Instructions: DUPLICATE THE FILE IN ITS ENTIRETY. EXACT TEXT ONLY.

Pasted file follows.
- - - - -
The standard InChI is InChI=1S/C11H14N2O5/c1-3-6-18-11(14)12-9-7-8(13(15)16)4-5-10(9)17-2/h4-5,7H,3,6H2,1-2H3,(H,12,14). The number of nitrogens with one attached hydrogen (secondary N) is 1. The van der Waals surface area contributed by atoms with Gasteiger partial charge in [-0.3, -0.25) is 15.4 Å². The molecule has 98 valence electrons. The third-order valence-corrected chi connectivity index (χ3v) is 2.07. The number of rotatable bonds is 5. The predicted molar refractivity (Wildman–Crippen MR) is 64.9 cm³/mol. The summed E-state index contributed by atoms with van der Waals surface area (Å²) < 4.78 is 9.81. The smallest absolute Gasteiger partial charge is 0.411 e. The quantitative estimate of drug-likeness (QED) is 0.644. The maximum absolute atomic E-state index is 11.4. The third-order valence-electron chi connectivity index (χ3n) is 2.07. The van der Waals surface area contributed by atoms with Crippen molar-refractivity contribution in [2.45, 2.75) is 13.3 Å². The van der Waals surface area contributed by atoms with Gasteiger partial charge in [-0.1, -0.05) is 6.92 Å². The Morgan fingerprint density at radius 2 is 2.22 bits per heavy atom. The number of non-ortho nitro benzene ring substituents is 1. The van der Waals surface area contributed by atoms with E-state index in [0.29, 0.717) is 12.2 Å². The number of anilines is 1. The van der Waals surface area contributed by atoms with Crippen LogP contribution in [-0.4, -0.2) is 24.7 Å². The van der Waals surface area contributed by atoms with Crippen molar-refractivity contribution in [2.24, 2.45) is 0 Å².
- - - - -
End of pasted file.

The standard InChI is InChI=1S/C11H14N2O5/c1-3-6-18-11(14)12-9-7-8(13(15)16)4-5-10(9)17-2/h4-5,7H,3,6H2,1-2H3,(H,12,14). The number of nitrogens with one attached hydrogen (secondary N) is 1. The van der Waals surface area contributed by atoms with Gasteiger partial charge in [-0.3, -0.25) is 15.4 Å². The molecule has 98 valence electrons. The third-order valence-corrected chi connectivity index (χ3v) is 2.07. The number of rotatable bonds is 5. The predicted molar refractivity (Wildman–Crippen MR) is 64.9 cm³/mol. The summed E-state index contributed by atoms with van der Waals surface area (Å²) < 4.78 is 9.81. The smallest absolute Gasteiger partial charge is 0.411 e. The quantitative estimate of drug-likeness (QED) is 0.644. The maximum absolute atomic E-state index is 11.4. The third-order valence-electron chi connectivity index (χ3n) is 2.07. The van der Waals surface area contributed by atoms with Crippen molar-refractivity contribution in [2.45, 2.75) is 13.3 Å². The van der Waals surface area contributed by atoms with Gasteiger partial charge in [-0.1, -0.05) is 6.92 Å². The Morgan fingerprint density at radius 2 is 2.22 bits per heavy atom. The number of non-ortho nitro benzene ring substituents is 1. The van der Waals surface area contributed by atoms with E-state index in [0.29, 0.717) is 12.2 Å². The number of anilines is 1. The van der Waals surface area contributed by atoms with Crippen LogP contribution in [-0.4, -0.2) is 24.7 Å². The van der Waals surface area contributed by atoms with Crippen molar-refractivity contribution in [2.24, 2.45) is 0 Å².